He hates when she loses things, hates it! She can be so careless. He loves her, so he hunts around until he finds it for her, and then they share a laugh.
He thought about her purposely blank face and the slight, dismissive lift of her shoulders when she told him this time about what she'd lost. The memory infuriated him. Didn't she know how important it was to him?
He'd find it. It couldn't really be lost. Things were never really lost. He'd just have to dig around until he came across it. And he would. Surely he would.
Her voice hadn't sounded like her at all. She hadn't even sat down, just stood there in the short foyer, swinging her purse against her knees.
She'd said, “I don't love you any more.”
“What?” he'd said. “What do you mean?”
“I mean I just don't love you anymore.”
“But what's wrong?”
“Nothing is wrong.”
“What have I done?” How could she say ‘nothing is wrong' when she was saying she no longer loved him?
“Nothing. I don't know why. My love, it's gone.”
“Your love for me is gone? Just gone?”
“What, gone, like you lost it? Like you misplaced it?”
That shrug, that flat expression.
“Don't make this so hard.”
“So you've lost your love for me.”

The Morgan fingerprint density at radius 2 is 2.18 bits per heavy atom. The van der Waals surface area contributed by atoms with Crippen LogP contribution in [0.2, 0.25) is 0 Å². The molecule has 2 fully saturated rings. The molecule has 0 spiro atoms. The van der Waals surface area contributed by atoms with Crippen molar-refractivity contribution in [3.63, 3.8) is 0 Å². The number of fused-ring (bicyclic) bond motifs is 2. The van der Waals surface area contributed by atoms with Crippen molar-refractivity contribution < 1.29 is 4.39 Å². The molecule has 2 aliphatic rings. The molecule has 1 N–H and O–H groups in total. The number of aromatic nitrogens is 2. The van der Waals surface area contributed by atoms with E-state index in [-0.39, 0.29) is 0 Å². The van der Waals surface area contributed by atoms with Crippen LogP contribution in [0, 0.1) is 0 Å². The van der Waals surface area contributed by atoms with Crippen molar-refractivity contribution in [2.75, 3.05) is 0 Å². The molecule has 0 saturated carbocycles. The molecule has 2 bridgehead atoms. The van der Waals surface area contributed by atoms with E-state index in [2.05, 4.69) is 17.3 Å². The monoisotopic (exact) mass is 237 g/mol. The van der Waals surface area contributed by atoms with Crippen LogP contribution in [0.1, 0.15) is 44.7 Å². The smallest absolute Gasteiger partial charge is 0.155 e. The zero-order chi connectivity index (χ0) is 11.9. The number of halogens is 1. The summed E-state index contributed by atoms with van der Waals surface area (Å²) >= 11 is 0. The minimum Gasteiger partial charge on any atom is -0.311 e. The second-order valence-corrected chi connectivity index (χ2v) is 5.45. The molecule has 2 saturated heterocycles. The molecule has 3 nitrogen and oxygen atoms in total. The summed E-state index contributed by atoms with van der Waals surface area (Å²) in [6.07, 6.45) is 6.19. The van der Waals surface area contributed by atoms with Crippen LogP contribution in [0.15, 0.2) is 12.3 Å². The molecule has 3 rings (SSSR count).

Silence, but heavy with repressed sound.
“I'll find it. I always find things you lose. Remember when your cell phone was in the freezer?”
“Not this time.”
“Let me try.”
“It's lost. Lost and gone. Forever. My love for you. I'm sorry.”
His voice had been thick with grief, trembling with anger. Hers had been toneless. He'd torn open his shirt, to show her his heart beating inside his chest. It hadn't mattered.
Lost her love. Just lost it, like you'd lose a sock at the laundro-mat.
He'd find it. It was here, somewhere, by God. Maybe under this… thing. Or in it? What was it, anyway. Her spleen, maybe?
Her heart had been easy to identify, though it wasn't stone or ice as he'd supposed it would be. If it hadn't been broken before, it was now.
He found it hard to believe this smelly filth had anything to do with his pretty girlfriend. She was so much prettier when all this was inside, not outside and making a mess of his living room. She'd kept all this ugliness from him. It was dishonest of her, really.
He sighed. He'd always before found things she lost. Keys. Left shoes. Earrings.
But this time she was right.
If her love was here, he couldn't find it. It really was lost.
Maybe if he looked just a little bit longer.
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This story appeared in Seven Hills Review as third place in Tallahassee Writers Association flash contest.